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Tsunami-proof ‘Great Wall of Japan’ divides villagers

 
Tsunami Waves in Japan

Tsunami waves hit homes in Natori, Miyagi prefecture in March 2011. Photograph: AP

 

Powered by Guardian.co.ukThis article titled “Tsunami-proof ‘Great Wall of Japan’ divides villagers” was written by Justin McCurry in Kesennuma, for The Guardian on Sunday 29th June 2014 17.21 UTC

When Masahito Abe looks out at the sea that killed 40 of his neighbours just over three years ago, he is certain of one thing: at some point, perhaps long after he is gone, the ocean will again unleash a terrifying wave on his village.

Like dozens of other communities along the north-east coast of Japan struck by the March 2011 earthquake and tsunami, Koizumi is now a wasteland. Grass and weeds grow where homes once stood. On the beach, a man digs for shellfish near the remains of a solitary gutted building.

No one will return to live in the low-lying neighbourhood of Koizumi in Miyagi prefecture, home to 60% of the 19,000 people who died in the disaster. But if the government gets its way, this abandoned strip of land will be made tsunami-proof as part of a £5bn plan to defend 230 miles of coastline with hundreds of towering concrete walls.

The scale of the project, referred to by detractors as the Great Wall of Japan, is staggering even by the standards of a country where much of the coastline is already protected against storms and erosion by concrete walls.

Under government plans, hatched months after the disaster, 440 walls are to be built in the worst-hit prefectures of Fukushima, Miyagi and Iwate. But while Japan’s construction industry relishes the prospect of a huge payday courtesy of its allies in the governing Liberal Democratic party, opposition among residents is gathering momentum.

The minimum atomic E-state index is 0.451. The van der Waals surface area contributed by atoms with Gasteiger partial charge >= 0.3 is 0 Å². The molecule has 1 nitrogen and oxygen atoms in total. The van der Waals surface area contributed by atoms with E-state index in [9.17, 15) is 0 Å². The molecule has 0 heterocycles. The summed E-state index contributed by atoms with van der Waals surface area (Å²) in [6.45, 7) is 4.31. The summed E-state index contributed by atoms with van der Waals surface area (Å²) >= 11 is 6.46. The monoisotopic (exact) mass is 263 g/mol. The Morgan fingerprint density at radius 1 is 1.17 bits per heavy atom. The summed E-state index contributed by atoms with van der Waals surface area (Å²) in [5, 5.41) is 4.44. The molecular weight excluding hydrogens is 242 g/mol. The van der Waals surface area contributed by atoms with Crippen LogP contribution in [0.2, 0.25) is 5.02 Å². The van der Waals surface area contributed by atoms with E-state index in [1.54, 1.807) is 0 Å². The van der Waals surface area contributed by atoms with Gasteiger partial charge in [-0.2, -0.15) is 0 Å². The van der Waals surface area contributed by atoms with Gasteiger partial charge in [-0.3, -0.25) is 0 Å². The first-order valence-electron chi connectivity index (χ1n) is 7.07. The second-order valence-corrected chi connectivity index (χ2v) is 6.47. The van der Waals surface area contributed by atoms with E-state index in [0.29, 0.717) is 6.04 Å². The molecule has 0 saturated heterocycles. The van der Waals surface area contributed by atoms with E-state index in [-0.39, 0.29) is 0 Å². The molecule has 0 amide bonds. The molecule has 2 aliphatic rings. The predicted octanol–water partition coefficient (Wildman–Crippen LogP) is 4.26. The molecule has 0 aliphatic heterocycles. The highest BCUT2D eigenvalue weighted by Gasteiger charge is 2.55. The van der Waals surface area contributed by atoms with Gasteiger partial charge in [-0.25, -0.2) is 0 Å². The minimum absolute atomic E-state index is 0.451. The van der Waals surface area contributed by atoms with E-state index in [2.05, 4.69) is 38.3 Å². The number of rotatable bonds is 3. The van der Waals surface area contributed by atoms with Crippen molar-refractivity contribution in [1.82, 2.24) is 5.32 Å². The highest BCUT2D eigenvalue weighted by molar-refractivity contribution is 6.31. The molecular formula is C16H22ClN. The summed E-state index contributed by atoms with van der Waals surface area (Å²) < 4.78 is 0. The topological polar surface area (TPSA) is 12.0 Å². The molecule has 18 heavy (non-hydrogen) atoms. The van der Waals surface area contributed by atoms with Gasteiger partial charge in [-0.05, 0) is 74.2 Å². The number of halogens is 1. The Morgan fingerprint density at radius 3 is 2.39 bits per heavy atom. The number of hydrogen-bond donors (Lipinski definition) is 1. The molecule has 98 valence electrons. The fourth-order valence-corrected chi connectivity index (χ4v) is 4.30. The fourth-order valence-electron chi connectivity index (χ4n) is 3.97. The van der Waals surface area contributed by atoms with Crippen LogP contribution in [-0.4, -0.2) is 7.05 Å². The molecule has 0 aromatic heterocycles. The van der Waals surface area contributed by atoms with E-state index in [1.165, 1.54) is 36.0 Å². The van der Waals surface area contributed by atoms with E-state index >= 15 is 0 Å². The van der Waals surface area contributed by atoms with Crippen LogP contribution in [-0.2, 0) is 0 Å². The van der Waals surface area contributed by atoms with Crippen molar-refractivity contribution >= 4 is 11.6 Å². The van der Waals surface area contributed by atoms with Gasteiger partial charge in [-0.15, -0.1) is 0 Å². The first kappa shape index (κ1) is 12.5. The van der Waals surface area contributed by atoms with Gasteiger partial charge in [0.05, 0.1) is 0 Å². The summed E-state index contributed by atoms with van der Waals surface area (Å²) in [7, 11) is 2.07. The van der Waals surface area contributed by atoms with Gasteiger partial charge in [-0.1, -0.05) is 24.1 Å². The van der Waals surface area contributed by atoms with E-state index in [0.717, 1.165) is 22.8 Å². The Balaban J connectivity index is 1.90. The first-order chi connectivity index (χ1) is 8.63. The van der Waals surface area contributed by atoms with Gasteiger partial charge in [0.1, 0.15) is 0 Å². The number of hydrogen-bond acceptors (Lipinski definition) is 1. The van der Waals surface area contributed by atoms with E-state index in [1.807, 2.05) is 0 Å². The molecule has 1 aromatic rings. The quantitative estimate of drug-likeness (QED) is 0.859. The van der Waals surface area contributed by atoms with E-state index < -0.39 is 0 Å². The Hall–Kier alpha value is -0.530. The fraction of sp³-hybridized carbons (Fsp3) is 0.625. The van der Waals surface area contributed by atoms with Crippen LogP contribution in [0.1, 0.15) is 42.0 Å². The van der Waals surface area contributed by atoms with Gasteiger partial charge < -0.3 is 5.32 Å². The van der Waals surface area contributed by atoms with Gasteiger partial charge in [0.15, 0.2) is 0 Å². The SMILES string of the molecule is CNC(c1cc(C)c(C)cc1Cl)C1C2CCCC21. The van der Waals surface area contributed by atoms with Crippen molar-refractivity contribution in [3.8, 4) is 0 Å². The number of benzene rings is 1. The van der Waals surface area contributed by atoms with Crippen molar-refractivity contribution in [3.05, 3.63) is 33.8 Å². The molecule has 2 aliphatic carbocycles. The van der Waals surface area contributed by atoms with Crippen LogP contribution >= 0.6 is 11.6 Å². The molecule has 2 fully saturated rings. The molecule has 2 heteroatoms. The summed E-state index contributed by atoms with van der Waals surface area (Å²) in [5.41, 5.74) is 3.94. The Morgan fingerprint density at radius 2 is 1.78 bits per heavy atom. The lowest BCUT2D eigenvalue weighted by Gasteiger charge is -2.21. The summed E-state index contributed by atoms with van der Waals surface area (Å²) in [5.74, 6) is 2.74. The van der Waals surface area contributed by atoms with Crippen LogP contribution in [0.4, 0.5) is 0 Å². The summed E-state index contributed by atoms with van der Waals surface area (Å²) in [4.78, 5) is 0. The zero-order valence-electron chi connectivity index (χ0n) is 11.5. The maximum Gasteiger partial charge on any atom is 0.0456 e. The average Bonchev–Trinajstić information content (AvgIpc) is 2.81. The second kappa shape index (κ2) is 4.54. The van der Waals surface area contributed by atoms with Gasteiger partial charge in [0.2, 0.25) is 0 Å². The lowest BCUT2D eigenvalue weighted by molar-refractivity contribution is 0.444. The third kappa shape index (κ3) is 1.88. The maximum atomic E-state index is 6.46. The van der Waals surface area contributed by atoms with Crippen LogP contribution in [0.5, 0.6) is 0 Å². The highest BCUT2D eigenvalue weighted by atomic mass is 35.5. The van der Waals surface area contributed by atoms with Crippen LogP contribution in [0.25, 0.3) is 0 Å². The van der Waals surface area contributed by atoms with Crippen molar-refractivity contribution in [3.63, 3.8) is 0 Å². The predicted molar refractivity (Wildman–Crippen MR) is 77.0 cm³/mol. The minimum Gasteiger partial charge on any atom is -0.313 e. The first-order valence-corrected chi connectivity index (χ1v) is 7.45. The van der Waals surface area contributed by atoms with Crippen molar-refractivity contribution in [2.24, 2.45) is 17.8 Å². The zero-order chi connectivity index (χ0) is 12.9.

“We want the government to change the shape of the coast, and redesign it so a tsunami would have minimal impact, not just build a lot of walls,” said Abe, a primary school teacher in Koizumi who moved his family to a hilltop 20 years ago in anticipation of a deadly tsunami.

Masahito Abe, Japan

Masahito Abe points to the proposed site of a sea wall in the tsunami-hit village of Koizumi, north-east Japan. Photograph: Justin McCurry for the Guardian

Debate over the sea wall has proved so divisive among the village’s 1,800 residents – now spread out among eight temporary housing complexes – that some fear it will derail attempts to revive the village three years after the disaster wiped it from the map. “I don’t want the sea wall issue to divide people here,” said Yoshitaka Oikawa, a local assembly member. “I can see the debate is already weakening their determination to rebuild their village together.”

By the end of the year, Koizumi’s displaced will have moved into homes being built in an area carved into a mountaintop two miles from the coast. The 14.7-metre (48ft) wall below will do little more than protect rice paddies, at a cost of $230m. “It’s madness,” said Abe, who wants the area to be an eco park.

Yet many of his former neighbours appear content to leave tsunami defences in the hands of the authorities. “The attitude seems to be that if the walls have already been planned and budgeted for, why interfere?” Abe said.

Christian Dimmer, an assistant professor in the urban studies department at Tokyo University, shares Abe’s concerns, but believes many residents were left with little choice when offered premium rates for their land by the government. “In Koizumi there are people who are happy to sell their land for seawall construction,” he said. “[They thought] they couldn’t do anything else with their land and needed the money to rebuild their lives elsewhere.”

 

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